The resolution says a “time-out” or temporary confinement of no more than four hours could be used when a youth’s behavior threatens immediate harm, but the confinement should end when the threat is over. The confinement should be used only when de-escalation strategies don’t work, according to the report to the House of Delegates.
Solitary confinement is widespread in state and local juvenile facilities, even though its use harms juveniles’ mental health and increases aggressive behavior, according to the report. Its use in federal facilities has been banned since 2016 based on an order by then-President Barack Obama and the U.S. Justice Department. The states of California and North Carolina have also banned solitary confinement.
• Resolution 106 urges Congress to authorize the U.S. Justice Department to sue over systemic violations of the right to effective assistance of counsel, both directly and through private litigants deputized to pursue such actions. Congress should also pass legislation recognizing the right of private litigants, individually or as class action members, to sue for such violations, the resolution says. In both types of suits, the remedy would be equitable relief.
A report to the House of Delegates cites an “ongoing crisis in indigent defense” and “continued failures by state and local governments to fully enforce the right to effective assistance of counsel.”
Courts have been reluctant to rule in suits claiming systemic deficiencies. State courts have been hesitant to find the claims justiciable, and federal courts have often cited the abstention doctrine in refusing to rule.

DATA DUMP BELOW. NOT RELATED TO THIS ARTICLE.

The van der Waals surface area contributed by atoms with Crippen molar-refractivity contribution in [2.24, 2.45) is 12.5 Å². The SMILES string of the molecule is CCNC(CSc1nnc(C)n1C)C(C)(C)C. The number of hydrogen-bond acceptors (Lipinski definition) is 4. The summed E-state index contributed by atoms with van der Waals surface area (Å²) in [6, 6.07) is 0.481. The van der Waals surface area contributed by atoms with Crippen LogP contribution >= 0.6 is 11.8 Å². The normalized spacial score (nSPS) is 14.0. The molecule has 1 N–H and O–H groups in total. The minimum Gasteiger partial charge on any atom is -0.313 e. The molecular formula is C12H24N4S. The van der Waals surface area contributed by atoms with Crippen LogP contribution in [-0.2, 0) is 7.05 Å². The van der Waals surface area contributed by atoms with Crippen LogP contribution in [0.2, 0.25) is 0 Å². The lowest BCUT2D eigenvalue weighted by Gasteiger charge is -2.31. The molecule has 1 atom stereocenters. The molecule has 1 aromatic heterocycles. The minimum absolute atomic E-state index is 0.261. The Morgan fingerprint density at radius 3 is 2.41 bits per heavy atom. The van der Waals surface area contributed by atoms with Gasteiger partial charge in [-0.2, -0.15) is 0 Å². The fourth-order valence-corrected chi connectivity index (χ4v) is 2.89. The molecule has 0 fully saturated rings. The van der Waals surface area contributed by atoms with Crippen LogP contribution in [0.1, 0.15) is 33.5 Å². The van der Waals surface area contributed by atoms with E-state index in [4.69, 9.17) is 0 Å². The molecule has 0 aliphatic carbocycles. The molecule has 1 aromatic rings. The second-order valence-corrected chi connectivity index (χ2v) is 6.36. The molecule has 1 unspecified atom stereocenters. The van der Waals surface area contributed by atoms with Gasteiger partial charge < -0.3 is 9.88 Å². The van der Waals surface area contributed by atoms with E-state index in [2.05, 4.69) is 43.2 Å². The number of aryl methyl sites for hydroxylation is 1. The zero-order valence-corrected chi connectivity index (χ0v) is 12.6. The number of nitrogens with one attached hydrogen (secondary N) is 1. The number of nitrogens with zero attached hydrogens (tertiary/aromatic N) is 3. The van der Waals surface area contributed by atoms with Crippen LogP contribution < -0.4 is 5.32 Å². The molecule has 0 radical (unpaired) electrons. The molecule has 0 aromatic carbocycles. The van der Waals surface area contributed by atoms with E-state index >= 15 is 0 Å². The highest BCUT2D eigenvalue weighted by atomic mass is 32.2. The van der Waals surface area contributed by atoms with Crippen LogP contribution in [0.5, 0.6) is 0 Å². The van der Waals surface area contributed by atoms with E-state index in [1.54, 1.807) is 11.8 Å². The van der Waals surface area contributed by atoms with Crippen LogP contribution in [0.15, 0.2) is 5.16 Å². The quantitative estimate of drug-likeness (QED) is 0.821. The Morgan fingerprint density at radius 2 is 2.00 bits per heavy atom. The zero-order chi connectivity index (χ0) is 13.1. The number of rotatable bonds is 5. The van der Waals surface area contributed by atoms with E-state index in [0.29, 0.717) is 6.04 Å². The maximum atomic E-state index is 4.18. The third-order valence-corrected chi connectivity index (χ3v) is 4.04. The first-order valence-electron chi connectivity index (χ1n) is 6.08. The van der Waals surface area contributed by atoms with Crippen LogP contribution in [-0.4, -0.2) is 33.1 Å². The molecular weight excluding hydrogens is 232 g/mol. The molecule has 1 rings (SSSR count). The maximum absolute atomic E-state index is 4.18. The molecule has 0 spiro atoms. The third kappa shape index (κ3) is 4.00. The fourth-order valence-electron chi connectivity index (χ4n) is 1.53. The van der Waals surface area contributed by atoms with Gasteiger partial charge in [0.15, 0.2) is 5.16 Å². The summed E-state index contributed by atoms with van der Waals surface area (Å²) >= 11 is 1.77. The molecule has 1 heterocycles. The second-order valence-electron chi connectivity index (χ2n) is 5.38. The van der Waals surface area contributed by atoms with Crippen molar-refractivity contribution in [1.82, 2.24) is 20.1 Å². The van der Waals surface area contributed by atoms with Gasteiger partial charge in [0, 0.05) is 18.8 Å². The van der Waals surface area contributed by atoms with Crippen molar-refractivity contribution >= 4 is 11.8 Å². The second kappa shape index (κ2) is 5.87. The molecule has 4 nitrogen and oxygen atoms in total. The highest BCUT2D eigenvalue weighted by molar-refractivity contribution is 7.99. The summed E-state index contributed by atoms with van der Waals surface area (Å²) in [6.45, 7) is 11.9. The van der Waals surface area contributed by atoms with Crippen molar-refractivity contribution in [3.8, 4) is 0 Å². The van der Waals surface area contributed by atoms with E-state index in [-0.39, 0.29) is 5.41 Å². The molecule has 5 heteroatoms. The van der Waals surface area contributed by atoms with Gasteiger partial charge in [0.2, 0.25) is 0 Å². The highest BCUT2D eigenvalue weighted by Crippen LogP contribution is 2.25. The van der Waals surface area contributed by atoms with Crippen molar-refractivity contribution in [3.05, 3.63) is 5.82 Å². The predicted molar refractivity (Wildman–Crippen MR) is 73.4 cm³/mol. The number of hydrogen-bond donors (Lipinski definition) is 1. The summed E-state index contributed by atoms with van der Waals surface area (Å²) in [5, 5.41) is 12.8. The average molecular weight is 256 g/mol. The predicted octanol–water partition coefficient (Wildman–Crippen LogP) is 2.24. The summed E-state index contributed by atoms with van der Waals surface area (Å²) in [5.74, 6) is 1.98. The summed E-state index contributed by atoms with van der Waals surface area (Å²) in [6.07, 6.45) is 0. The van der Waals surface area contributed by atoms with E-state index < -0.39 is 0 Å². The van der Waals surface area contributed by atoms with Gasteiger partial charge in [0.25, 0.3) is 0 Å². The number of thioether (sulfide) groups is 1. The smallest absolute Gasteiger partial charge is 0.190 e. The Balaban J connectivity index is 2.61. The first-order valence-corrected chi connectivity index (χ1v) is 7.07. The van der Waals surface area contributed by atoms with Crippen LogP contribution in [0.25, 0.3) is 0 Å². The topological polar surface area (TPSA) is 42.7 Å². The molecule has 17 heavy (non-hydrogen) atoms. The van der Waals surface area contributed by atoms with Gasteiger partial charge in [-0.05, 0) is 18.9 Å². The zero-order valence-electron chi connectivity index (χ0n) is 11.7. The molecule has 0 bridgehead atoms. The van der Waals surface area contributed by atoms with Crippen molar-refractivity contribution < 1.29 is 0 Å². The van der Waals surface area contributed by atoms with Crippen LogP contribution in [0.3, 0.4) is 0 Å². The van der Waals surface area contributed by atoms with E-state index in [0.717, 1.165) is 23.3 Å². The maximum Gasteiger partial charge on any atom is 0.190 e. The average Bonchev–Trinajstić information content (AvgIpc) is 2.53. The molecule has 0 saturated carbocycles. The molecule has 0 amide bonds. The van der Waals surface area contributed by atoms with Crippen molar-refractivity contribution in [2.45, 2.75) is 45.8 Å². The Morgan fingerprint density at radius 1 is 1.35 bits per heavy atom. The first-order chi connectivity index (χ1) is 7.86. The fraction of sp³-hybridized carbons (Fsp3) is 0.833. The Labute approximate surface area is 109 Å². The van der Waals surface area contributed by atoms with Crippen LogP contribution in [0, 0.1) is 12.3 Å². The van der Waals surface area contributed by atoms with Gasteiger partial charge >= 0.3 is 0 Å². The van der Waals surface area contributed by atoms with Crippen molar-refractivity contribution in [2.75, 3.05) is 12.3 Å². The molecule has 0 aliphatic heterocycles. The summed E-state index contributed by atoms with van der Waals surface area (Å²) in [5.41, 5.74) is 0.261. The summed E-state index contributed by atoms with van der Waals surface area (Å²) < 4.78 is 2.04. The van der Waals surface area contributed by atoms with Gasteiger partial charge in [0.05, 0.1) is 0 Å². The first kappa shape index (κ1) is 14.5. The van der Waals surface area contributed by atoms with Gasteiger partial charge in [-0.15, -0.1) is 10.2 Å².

The measure passed despite opposition from the Judicial Division and the Judicial Division’s Appellate Judges Conference. Speaking for the division, Peter Webster said the division fully supports adequate representation for defendants, but it can’t support the civil litigation remedy. Margret Robb, speaking for the Appellate Judges Conference, said the conference does not support a private civil remedy or civil litigation by private litigants on the Justice Department’s behalf.
Both expressed concern about an onslaught of litigation clogging the courts.
Among those speaking in favor of the resolution was James Williams of the King County Bar Association. “The Sixth Amendment is not going to enforce itself,” he said.
• Resolution 112F urges adoption of laws that allow expungement of criminal records for charges or arrests that didn’t result in a conviction.
One in three American adults has a criminal record, mostly for low-level misdemeanors, according to the report to the House of Delegates. The definition of expungement varies from state to state, but the ABA resolution defines it as complete removal from public view.
When a record is removed from public view, individuals can truthfully say “no” when asked if they have been arrested, making it easier to obtain jobs and housing the report says.
• Resolution 112G calls for laws allowing the expungement of convictions or statutory violations for actions in public spaces that are associated with homelessness.